Sincerely or Regards is simply a nice way of concluding a letter. Sometimes people include a little smiley face or other symbol with their letters instead.
These phrases are also used as responses to letters.
Thank you and best wishes, for example, would be appropriate responses to Thank you for your letter and best regards to your wife.
Here are some examples of formal letter-ending phrases:
Thank you, Sincerely, Sincerely yours, and Yours really are common closing phrases for formal business letters. When greeting a business colleague who is also a friend, less formal terms such as Respects, Best regards, and Best wishes should be used.
When writing to someone who is not a business acquaintance or colleague, then "Dear " followed by the person's full name will suffice. This is the case for most personal letters except those that are cc:ing multiple people. For these types of letters, it is customary to start all addresses with the word "Dear".
For emails, there are no standard forms for business letters. An email letter is usually referred to as a "letter" or an "email message." Email letters are commonly started with the word "Dear", followed by the recipient's full name.
A letter is a piece of written communication sent through the postal system from one person to another. Letters come in many different forms including handwritten notes, emails, and text messages. They can be simple or complex, informal or formal. The term "letter" is often used interchangeably with "note," but this is incorrect; a note is generally understood to be a brief written statement signifying agreement or disagreement while a letter is generally considered to be a lengthy written document containing a detailed explanation or argument.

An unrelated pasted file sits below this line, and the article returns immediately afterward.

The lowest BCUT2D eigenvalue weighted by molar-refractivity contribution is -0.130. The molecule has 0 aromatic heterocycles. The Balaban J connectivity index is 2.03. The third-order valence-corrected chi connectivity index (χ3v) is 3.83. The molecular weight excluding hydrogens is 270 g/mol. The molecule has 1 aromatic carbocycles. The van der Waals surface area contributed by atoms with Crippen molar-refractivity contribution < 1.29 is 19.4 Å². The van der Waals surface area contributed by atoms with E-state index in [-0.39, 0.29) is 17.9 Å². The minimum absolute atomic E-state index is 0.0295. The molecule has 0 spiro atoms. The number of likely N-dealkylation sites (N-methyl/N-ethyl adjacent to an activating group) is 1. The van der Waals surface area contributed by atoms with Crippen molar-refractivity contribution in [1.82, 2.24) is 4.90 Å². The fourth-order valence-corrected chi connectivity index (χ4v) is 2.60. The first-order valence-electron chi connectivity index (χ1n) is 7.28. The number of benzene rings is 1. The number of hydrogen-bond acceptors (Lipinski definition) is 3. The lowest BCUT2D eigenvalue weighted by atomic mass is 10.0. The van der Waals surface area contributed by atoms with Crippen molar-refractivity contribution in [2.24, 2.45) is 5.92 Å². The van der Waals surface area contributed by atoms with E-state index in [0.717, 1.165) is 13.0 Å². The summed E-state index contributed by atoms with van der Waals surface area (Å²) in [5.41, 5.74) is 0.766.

Examples of Business Letter Closings
Regards, Best Regards, or Yours Sincerely (most useful closings in business letters) Best wishes, Yours sincerely (slightly more personal and friendly) Thank you, Friend.
Close the letter with courtesy. After you've expressed your request and supplied all of the information the receiver may require, end on a courteous note. Thank the receiver for taking the time to consider your request and express your eagerness to hear back. Then finish with a formal greeting, such as "Sincerely." At the end of the letter, be sure to include your address and phone number.
It is appropriate to close letters with "Yours sincerely," or "Kind regards." However, it is not necessary unless the recipient has some specific reason to believe that you would be offended by not receiving these words from you. If you feel that this would be inappropriate, then omit them.
Some examples of closing phrases are: "With kind regards," "Sincerely," "Dear so-and-so," "To whom it may concern," "Favor requested," "Factoring request received," "Factoring request granted."
Closing phrases are useful when you don't know how to close a letter properly. For example, if you were writing a letter asking someone for a job, you could use any one of these phrases to indicate that you're closing the letter.
You can also use closing phrases in other situations where you want to show respect for the person you are writing to.
The Complimentary Finish For official, social, or commercial correspondence, the preferred letter-ending phrases are "Sincerely," "Truly," "Very sincerely," or "Very sincerely yours" are all acceptable phrases.
If you do not include a complimentary close, then a simple note of acknowledgment will suffice. For example, instead of writing "Thank you for your order" write only "Order received." There is no need to include "Yours truly" or any other phrase as there is with a formal letter.
In general, the shorter the letter the less formal its tone should be. Thus, a short note thanking someone for their order or complimenting someone on a good job should be enough to end the letter. A brief message on an automatic dialer is typical of a telephone message that does not require a reply.
If you are sending a letter of complaint or accusation then you should use the word "complaint" or "accusation" in the subject line so the recipient knows what you are referring to. If you send regular letters then using these words is unnecessary.
A final thought on letter closings: Do not overdo it! Too many phrases can make your letter seem stiff and boring. Two is plenty.
Regards, Sincerely, Sincerely and sincerely, yours These are the most basic and practical letter closings to utilize in a professional business context. These are acceptable in virtually all situations and are great ways to end a cover letter or enquiry.